Pope Francis shakes hands with Cuban President Raul Castro as the pope departs Cuba from Antonio Maceo International Airport in Santiago, Sept. 22 (CNS photo/Orlando Barria, EPA).

Looking Back on Pope Francis’ Trip to Cuba

Revolution was both the background to Pope Francis’ visit to Cuba and the takeaway, the many different forms revolution can take, the many different meanings the word can connote. Cuba still sees itself as a revolutionary society. The Cuban revolution is for Cubans not a finite event but an evolving effort to build a more just society. When in Santiago, at the last Mass he celebrated in Cuba, Pope Francis called for a “revolution of tenderness,” he was playing on the resonance the word “revolution” has for Cubans. He was also continuing his call for people to put service ahead of ideology, a point made earlier in the trip and one with equal relevance in the United States.

Pope Francis began his visit to Cuba by celebrating Mass in Havana’s Revolution Square, the large open-air plaza dominated by government buildings and larger than life portraits of Che Guevara and Camilo Cienfuego, two heroes of the Cuban revolution. An estimated 200,000 people attended the Mass, which was followed by a private meeting between Pope Francis and Fidel Castro in Castro’s home. The substance of the conversation between the pope and the leader of the Cuban revolution was not disclosed, but the two exchanged gifts. Fidel attended Jesuit schools as a youth, but it was his brother Raul, the current leader of Cuba whom the pope went on to meet with, who recently shocked the world when in a trip to the Vatican in July he declared that “If the pope continues talking like this, I may return to the church and start praying again.”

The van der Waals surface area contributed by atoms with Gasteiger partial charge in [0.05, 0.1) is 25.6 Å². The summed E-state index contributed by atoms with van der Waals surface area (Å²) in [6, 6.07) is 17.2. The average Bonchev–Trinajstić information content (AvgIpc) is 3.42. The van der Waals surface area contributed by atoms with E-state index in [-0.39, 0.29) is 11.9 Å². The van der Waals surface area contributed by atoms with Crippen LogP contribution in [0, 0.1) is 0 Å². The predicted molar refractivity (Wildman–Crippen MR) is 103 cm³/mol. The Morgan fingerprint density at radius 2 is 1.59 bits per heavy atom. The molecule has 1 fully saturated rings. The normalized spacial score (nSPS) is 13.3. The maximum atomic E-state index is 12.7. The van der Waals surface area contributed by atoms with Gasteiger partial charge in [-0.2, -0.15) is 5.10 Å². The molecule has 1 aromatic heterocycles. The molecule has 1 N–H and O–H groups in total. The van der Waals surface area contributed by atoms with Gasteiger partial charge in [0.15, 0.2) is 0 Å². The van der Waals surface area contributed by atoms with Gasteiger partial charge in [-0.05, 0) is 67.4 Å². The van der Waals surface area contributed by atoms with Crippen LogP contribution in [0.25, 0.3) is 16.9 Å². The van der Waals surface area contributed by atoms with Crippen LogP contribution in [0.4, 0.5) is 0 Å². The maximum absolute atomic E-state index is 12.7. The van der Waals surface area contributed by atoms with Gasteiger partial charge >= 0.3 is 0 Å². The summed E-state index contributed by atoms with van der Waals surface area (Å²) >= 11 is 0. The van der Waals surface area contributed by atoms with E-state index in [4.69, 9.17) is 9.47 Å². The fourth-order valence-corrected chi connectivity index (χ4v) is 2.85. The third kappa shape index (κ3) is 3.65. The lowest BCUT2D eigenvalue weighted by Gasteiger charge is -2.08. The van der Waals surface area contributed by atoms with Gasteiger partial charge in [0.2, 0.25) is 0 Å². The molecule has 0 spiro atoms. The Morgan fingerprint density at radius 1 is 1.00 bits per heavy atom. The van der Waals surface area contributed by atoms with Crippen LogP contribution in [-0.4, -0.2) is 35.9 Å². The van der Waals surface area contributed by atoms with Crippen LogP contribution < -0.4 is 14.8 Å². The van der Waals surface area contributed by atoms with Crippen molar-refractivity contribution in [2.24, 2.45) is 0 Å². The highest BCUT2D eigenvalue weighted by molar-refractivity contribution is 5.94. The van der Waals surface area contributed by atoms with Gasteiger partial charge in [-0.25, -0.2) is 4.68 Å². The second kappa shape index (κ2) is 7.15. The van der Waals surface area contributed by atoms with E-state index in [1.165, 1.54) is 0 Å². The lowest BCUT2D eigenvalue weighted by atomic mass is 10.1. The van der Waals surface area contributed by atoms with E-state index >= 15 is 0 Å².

The papal visit to Cuba, the first for Pope Francis but the third since 1998 when Pope John Paul II visited the island and 2012 when Pope Benedict came, drew large and enthusiastic crowds. So did the other two papal visits, but this one, by a Latin American pope who midwifed the recent rapprochement between Cuba and the United States, the Vatican serving as a mediator during 18 months of secret talks between the two countries, has a special significance for that very reason, not only for Cubans but for the pope himself. Austen Ivereigh, author of a recent biography of Francis, The Great Reformer: Francis and the Making of a Radical Pope, commented, “What the Berlin Wall was to John Paul II, the sea between Miami and Cuba is to this pope.”

The effort to bring Cuba in from the cold, to end its diplomatic isolation and the trade embargo the United States has imposed on it for 50 years plus, reflects not only the pope’s priorities but those of a new generation of Latin American leaders who made it clear to Washington that they would no longer countenance the continued isolation of Cuba. At the 2012 Summit of the Americas in Colombia, long-time allies of the United States such as Mexico and Colombia joined with more leftist governments to insist that Cuba be invited to the next summit in three years’ time. If not, the ALBA bloc of nations, which includes Ecuador, Nicaragua, Venezuela, Bolivia and several Caribbean nations, told Washington that its members would also not be attending. (Cuba was ousted from the Organization of American States a few years after the 1959 revolution and kept out of its summits because of U.S. pressure.)